Arthur Alexander – Lonely Just Like Me
“If it’s really gotta be this way/I can take it, I know/I’ll just carry on day to day/
Until I make it on my own”
—Arthur Alexander, “If it’s really got to be this way.”
One of the crueler parts of life is how often people make great, world-changing, universal-language art and die broke and forgotten while they’re at it. The list is long and discouraging: Poe, Stephen Foster, Van Gogh, Orson Welles. It’s a wonder anyone still tries to make art. Or maybe it’s not even a choice the true artist has: Change the World or Die Trying. Just more proof the gods must be crazy.
It should make you sad that Arthur Alexander’s name is at home on that list. His cult includes the Beatles, Bob Dylan, the Rolling Stones. Alexander is the only songwriter who can claim being covered by all three legends. Both the Beatles’ and Stones’ debut albums featured Alexander’s songs The Beatles covered the sad and resigned “Anna (Go to Him)” while the Stones [and Hollies] – took on the petulant and possessive “You Better Move On”. Dylan would cover the tough and sassy “Sally Sue Brown” [a song Melissa Etheridge should cover] during one of his less-fashionable periods. Along the way Ike & Tina Turner, Otis Redding, Elvis Presley, Jerry Lee Lewis and Percy Sledge would all record songs written or co-written by Alexander, some with commercial success. Did I mention that Alexander’s own version of “You Better Move On” was the hit that launched Rick Hall’s FAME studios in Muscle Shoals? This guy has a resume.
Alexander wasn’t as glamorous as the coifed and groomed acts at Motown or as manly and soulful as the singers at Stax or Hi or Goldwax, which probably didn’t help his profile. It’s no surprise Alexander did some of his most memorable work at Monument, the eccentric, countrypolitan label where fellow oddball Roy Orbison would achieve success. The singers have common conceptual ground, having abandoning accepted masculine tropes for a far more emotional, vulnerable posture that, while singular, put them at odds with popular taste although Orbison’s cult is still large and enthusiastic [it’s easier to be an oddball if you have a few hits]. While Orbison’s take on love, loss and longing has an operatic sheen, almost reveling in roller coaster emotions; embracing heartbreak as an almost sensual experience, Alexander is a fatalist, proud yet gentle, hoping against hope. Alexander’s always certain nobody will love Her like he does, but has no assurance She’s able to see that fact. He loves and he loses, usually his heart, and occasionally even more. Alexander’s does what he has to because he has to, and nothing is harder than that. It’s easy to see why kids buying records would prefer Otis or Wilson or Marvin. Only Curtis Mayfield would find success dealing in this sort of high-drama soul. Despite a perceived lack of star power, Alexander’s talent was seen as a given by those as in-the-know as Rick Hall, Paul McCartney and Keith Richards. A comfortable, if not stellar career should have been in the cards for Arthur Alexander.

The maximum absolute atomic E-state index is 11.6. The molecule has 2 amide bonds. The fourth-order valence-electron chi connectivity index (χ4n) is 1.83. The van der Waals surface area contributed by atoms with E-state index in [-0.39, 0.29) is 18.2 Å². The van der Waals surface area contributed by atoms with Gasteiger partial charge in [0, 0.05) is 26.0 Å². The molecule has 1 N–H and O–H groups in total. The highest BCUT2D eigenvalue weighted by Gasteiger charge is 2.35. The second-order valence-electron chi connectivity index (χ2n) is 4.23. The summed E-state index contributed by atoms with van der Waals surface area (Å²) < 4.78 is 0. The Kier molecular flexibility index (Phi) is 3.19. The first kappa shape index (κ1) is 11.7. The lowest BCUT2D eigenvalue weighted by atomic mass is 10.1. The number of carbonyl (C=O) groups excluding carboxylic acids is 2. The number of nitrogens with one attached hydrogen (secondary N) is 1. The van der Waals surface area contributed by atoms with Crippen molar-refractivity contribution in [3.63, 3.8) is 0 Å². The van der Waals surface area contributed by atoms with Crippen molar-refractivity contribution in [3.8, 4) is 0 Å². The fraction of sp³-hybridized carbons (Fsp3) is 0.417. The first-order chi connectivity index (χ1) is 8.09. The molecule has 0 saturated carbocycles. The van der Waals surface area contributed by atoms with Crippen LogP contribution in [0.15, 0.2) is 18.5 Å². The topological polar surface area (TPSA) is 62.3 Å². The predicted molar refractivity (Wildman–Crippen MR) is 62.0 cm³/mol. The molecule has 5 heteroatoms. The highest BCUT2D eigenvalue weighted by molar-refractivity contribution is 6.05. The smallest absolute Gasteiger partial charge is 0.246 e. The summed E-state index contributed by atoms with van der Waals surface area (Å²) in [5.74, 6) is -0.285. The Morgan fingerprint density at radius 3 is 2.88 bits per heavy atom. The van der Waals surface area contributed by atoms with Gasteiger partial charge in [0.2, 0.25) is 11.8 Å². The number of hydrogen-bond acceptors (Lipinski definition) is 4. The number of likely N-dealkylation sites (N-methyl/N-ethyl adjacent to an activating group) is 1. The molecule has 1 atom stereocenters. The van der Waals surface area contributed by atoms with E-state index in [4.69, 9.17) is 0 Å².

So what happened? What didn’t happen? The British Invasion showed up just in time to make the American rock, soul and blues that inspired it (and its creators) seem antiquated and staid [even as the invaders openly worshipped them]. More than one writer’s share of bad business/publishing deals that probably lost him millions. Doomed recorddeals. Drug and alcohol abuse. Short stays in jail and mental institutions. Obscurity and menial jobs…janitor, bus driver. A man talented enough to write songs for the Beatles and Elvis…a bus driver. Did it really have to be this way?